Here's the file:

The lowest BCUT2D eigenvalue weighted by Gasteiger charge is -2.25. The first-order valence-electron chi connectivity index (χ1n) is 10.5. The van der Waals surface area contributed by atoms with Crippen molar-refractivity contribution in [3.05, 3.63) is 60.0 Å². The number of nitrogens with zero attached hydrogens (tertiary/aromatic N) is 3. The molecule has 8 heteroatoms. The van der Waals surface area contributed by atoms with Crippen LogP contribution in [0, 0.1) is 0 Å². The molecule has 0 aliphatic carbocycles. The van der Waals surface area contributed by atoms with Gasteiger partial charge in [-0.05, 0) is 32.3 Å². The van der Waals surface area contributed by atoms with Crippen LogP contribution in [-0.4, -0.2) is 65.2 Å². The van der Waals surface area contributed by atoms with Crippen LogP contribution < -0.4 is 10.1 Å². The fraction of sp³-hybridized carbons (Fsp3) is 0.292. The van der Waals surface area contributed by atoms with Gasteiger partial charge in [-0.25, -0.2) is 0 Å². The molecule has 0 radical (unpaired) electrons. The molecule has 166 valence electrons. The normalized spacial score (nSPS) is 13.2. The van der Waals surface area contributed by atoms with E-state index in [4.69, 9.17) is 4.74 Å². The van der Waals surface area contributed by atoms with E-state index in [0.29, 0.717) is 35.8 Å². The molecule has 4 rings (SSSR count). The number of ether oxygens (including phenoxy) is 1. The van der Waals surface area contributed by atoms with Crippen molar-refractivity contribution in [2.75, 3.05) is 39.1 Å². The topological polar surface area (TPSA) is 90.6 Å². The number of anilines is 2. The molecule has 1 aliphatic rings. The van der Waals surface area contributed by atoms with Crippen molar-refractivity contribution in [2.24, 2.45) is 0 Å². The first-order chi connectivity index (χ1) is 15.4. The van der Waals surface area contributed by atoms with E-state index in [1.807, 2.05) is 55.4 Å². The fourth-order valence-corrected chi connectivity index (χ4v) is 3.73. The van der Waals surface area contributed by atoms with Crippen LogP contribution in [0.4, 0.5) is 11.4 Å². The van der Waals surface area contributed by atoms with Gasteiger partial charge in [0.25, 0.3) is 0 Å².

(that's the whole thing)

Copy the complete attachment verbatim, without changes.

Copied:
The lowest BCUT2D eigenvalue weighted by Gasteiger charge is -2.25. The first-order valence-electron chi connectivity index (χ1n) is 10.5. The van der Waals surface area contributed by atoms with Crippen molar-refractivity contribution in [3.05, 3.63) is 60.0 Å². The number of nitrogens with zero attached hydrogens (tertiary/aromatic N) is 3. The molecule has 8 heteroatoms. The van der Waals surface area contributed by atoms with Crippen LogP contribution in [0, 0.1) is 0 Å². The molecule has 0 aliphatic carbocycles. The van der Waals surface area contributed by atoms with Gasteiger partial charge in [-0.05, 0) is 32.3 Å². The van der Waals surface area contributed by atoms with Crippen LogP contribution in [-0.4, -0.2) is 65.2 Å². The van der Waals surface area contributed by atoms with Crippen LogP contribution < -0.4 is 10.1 Å². The fraction of sp³-hybridized carbons (Fsp3) is 0.292. The van der Waals surface area contributed by atoms with Gasteiger partial charge in [-0.25, -0.2) is 0 Å². The molecule has 0 radical (unpaired) electrons. The molecule has 166 valence electrons. The normalized spacial score (nSPS) is 13.2. The van der Waals surface area contributed by atoms with E-state index in [4.69, 9.17) is 4.74 Å². The van der Waals surface area contributed by atoms with E-state index in [0.29, 0.717) is 35.8 Å². The molecule has 4 rings (SSSR count). The number of ether oxygens (including phenoxy) is 1. The van der Waals surface area contributed by atoms with Crippen molar-refractivity contribution in [2.75, 3.05) is 39.1 Å². The topological polar surface area (TPSA) is 90.6 Å². The number of anilines is 2. The molecule has 1 aliphatic rings. The van der Waals surface area contributed by atoms with Crippen molar-refractivity contribution in [2.24, 2.45) is 0 Å². The first-order chi connectivity index (χ1) is 15.4. The van der Waals surface area contributed by atoms with E-state index in [1.807, 2.05) is 55.4 Å². The fourth-order valence-corrected chi connectivity index (χ4v) is 3.73. The van der Waals surface area contributed by atoms with Crippen LogP contribution in [0.4, 0.5) is 11.4 Å². The van der Waals surface area contributed by atoms with Gasteiger partial charge in [0.25, 0.3) is 0 Å².